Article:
Thursday, December 9, 2010

Red-breasted Merganser

The two birds awake on the ice are Red-breasted Mergansers.  Their field marks are basically opposite those of the Common Merganser I blogged about yesterday.  First, their brown heads fade into their grayish or whitish breasts--a sharp line of demarcation is not present.  Neither bird shows a distinct white throat patch.  Although a bit hard to observe at this distance, especially the bird to the left has a much narrower bill than sported by a Common Merganser.  These mergansers have slightly different colored heads.  I suspect the darker one on the right is a nonbreeding adult.  The paler bird on the left may be in juvenile plumage.

As I mentioned yesterday, Red-breasted Mergansers, although common during migration in Minnesota, are only casual away from Lake Superior in the winter (Janssen, Birds in Minnesota).  Most spend the winter off coastal North America.  Both species of mergansers mostly eat minnows (up to 70%, in the case of Red-breasted Mergansers) and, to a lesser degree, crustaceans. The Common Merganser tends to take larger prey than does the Red-breasted. As top predators on the food chain, mergansers are  adversely affected by pollutants and are therefore indicative of the ecological health of the lakes and streams where they feed.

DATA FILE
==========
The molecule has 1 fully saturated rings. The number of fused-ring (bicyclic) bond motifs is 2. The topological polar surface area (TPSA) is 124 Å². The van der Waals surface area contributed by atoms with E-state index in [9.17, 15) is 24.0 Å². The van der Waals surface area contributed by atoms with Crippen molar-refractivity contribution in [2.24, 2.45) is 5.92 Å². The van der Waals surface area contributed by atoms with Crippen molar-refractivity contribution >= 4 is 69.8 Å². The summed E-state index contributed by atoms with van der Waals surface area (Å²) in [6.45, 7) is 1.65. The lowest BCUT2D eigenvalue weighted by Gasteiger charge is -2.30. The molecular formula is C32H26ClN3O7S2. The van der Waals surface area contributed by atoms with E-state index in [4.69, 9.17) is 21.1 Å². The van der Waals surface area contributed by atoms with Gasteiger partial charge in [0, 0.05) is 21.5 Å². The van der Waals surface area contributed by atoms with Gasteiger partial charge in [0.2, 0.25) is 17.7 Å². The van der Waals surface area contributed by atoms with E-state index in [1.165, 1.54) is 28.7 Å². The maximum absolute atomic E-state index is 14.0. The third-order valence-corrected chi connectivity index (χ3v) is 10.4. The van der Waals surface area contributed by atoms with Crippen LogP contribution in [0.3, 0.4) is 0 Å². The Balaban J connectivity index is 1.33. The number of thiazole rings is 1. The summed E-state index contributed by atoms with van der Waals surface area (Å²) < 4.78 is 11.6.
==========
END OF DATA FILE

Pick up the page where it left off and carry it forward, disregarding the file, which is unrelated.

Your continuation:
When Erika and I arrived at the Minnesota park opposite Prescott, Wisconsin, we were somewhat surprised that all the waterfowl were napping on the ice.  In this photo you can see Canada Geese and two male Common Goldeneyes.  Closer to shore, a dozen Trumpeter Swans dozed.  I will blog about the swans in my next post.


  1. Nice distinction of ID points between the two species, Dan. What about the forehead angle? I'm seeing a steeper one on the RBME and a flatter one on the COME -is that an ID clue or just an artifact of these particular birds/photos?

  2. You might be right about the forehead angle. Sibley says that the Common Merganser has a more rounded head than the Red-breasted. I think that means the Red-breasted head is more square, which is what you are saying. Another field mark is that the Red-breasted's crest is longer and wilder, which I think you can almost make out on the left-hand bird.

  3. Hi Dan, I checked my Advanced Birding guide from Ken Kaufman and he says the forehead angle is a reliable field mark, along with bill thickness, esp. at the base.